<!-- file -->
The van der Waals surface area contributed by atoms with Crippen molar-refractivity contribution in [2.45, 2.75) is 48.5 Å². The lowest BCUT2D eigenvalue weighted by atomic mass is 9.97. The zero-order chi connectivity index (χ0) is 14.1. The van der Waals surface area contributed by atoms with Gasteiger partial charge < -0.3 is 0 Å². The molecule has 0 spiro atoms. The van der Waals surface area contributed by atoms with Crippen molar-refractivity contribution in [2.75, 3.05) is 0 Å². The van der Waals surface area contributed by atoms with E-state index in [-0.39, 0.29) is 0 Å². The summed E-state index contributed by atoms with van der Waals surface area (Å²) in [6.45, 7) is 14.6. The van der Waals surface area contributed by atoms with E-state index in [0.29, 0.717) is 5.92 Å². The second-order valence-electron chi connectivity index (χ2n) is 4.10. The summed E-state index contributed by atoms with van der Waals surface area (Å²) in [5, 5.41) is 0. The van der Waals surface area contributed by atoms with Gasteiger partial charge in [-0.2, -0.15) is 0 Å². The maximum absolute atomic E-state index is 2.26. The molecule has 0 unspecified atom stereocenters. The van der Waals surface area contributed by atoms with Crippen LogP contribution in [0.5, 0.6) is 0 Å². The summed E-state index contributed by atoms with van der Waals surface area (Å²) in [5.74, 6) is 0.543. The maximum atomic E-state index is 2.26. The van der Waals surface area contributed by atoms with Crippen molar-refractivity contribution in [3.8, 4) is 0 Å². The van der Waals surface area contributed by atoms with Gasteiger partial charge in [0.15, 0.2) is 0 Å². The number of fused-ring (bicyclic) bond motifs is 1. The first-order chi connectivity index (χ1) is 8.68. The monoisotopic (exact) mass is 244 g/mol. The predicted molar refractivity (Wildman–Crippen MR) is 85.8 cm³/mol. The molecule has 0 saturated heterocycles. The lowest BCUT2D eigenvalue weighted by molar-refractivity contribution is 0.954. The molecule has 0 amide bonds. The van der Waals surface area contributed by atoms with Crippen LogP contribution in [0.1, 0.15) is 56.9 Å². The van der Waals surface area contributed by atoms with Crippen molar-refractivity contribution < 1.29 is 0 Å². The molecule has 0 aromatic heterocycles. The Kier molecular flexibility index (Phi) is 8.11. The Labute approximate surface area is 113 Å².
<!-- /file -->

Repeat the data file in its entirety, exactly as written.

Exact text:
The van der Waals surface area contributed by atoms with Crippen molar-refractivity contribution in [2.45, 2.75) is 48.5 Å². The lowest BCUT2D eigenvalue weighted by atomic mass is 9.97. The zero-order chi connectivity index (χ0) is 14.1. The van der Waals surface area contributed by atoms with Gasteiger partial charge < -0.3 is 0 Å². The molecule has 0 spiro atoms. The van der Waals surface area contributed by atoms with Crippen molar-refractivity contribution in [2.75, 3.05) is 0 Å². The van der Waals surface area contributed by atoms with E-state index in [-0.39, 0.29) is 0 Å². The summed E-state index contributed by atoms with van der Waals surface area (Å²) in [6.45, 7) is 14.6. The van der Waals surface area contributed by atoms with E-state index in [0.29, 0.717) is 5.92 Å². The second-order valence-electron chi connectivity index (χ2n) is 4.10. The summed E-state index contributed by atoms with van der Waals surface area (Å²) in [5, 5.41) is 0. The van der Waals surface area contributed by atoms with Gasteiger partial charge in [-0.2, -0.15) is 0 Å². The maximum absolute atomic E-state index is 2.26. The molecule has 0 unspecified atom stereocenters. The van der Waals surface area contributed by atoms with Crippen LogP contribution in [0.5, 0.6) is 0 Å². The summed E-state index contributed by atoms with van der Waals surface area (Å²) in [5.74, 6) is 0.543. The maximum atomic E-state index is 2.26. The van der Waals surface area contributed by atoms with Crippen molar-refractivity contribution in [3.8, 4) is 0 Å². The van der Waals surface area contributed by atoms with Gasteiger partial charge in [0.15, 0.2) is 0 Å². The number of fused-ring (bicyclic) bond motifs is 1. The first-order chi connectivity index (χ1) is 8.68. The monoisotopic (exact) mass is 244 g/mol. The predicted molar refractivity (Wildman–Crippen MR) is 85.8 cm³/mol. The molecule has 0 saturated heterocycles. The lowest BCUT2D eigenvalue weighted by molar-refractivity contribution is 0.954. The molecule has 0 amide bonds. The van der Waals surface area contributed by atoms with Crippen LogP contribution in [0.1, 0.15) is 56.9 Å². The van der Waals surface area contributed by atoms with Crippen molar-refractivity contribution < 1.29 is 0 Å². The molecule has 0 aromatic heterocycles. The Kier molecular flexibility index (Phi) is 8.11. The Labute approximate surface area is 113 Å².